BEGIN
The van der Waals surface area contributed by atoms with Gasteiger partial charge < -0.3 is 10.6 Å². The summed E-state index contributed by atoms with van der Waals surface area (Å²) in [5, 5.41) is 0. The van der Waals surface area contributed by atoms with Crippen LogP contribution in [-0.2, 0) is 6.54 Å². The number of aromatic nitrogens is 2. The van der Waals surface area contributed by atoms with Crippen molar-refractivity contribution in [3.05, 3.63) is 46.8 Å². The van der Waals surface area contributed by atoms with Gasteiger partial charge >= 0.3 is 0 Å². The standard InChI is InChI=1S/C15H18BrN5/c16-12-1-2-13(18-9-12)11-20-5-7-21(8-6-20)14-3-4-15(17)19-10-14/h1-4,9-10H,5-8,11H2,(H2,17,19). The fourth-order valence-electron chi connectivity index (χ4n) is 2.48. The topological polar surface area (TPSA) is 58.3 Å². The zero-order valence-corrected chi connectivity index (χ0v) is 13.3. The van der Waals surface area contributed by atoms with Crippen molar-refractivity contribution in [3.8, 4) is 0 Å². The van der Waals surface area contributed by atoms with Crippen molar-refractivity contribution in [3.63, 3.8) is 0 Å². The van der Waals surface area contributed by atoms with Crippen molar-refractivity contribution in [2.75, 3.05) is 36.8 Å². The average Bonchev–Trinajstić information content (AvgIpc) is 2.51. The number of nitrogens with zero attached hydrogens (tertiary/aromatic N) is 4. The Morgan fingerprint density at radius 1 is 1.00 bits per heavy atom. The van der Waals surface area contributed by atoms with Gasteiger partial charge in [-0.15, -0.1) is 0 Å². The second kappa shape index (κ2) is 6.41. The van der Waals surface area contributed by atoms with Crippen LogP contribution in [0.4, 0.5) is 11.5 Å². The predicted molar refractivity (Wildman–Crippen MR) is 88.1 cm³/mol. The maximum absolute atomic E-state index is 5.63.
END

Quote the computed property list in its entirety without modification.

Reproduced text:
The van der Waals surface area contributed by atoms with Gasteiger partial charge < -0.3 is 10.6 Å². The summed E-state index contributed by atoms with van der Waals surface area (Å²) in [5, 5.41) is 0. The van der Waals surface area contributed by atoms with Crippen LogP contribution in [-0.2, 0) is 6.54 Å². The number of aromatic nitrogens is 2. The van der Waals surface area contributed by atoms with Crippen molar-refractivity contribution in [3.05, 3.63) is 46.8 Å². The van der Waals surface area contributed by atoms with Gasteiger partial charge >= 0.3 is 0 Å². The standard InChI is InChI=1S/C15H18BrN5/c16-12-1-2-13(18-9-12)11-20-5-7-21(8-6-20)14-3-4-15(17)19-10-14/h1-4,9-10H,5-8,11H2,(H2,17,19). The fourth-order valence-electron chi connectivity index (χ4n) is 2.48. The topological polar surface area (TPSA) is 58.3 Å². The zero-order valence-corrected chi connectivity index (χ0v) is 13.3. The van der Waals surface area contributed by atoms with Crippen molar-refractivity contribution in [3.8, 4) is 0 Å². The van der Waals surface area contributed by atoms with Crippen molar-refractivity contribution in [3.63, 3.8) is 0 Å². The van der Waals surface area contributed by atoms with Crippen molar-refractivity contribution in [2.75, 3.05) is 36.8 Å². The average Bonchev–Trinajstić information content (AvgIpc) is 2.51. The number of nitrogens with zero attached hydrogens (tertiary/aromatic N) is 4. The Morgan fingerprint density at radius 1 is 1.00 bits per heavy atom. The van der Waals surface area contributed by atoms with Gasteiger partial charge in [-0.15, -0.1) is 0 Å². The second kappa shape index (κ2) is 6.41. The van der Waals surface area contributed by atoms with Crippen LogP contribution in [0.4, 0.5) is 11.5 Å². The predicted molar refractivity (Wildman–Crippen MR) is 88.1 cm³/mol. The maximum absolute atomic E-state index is 5.63.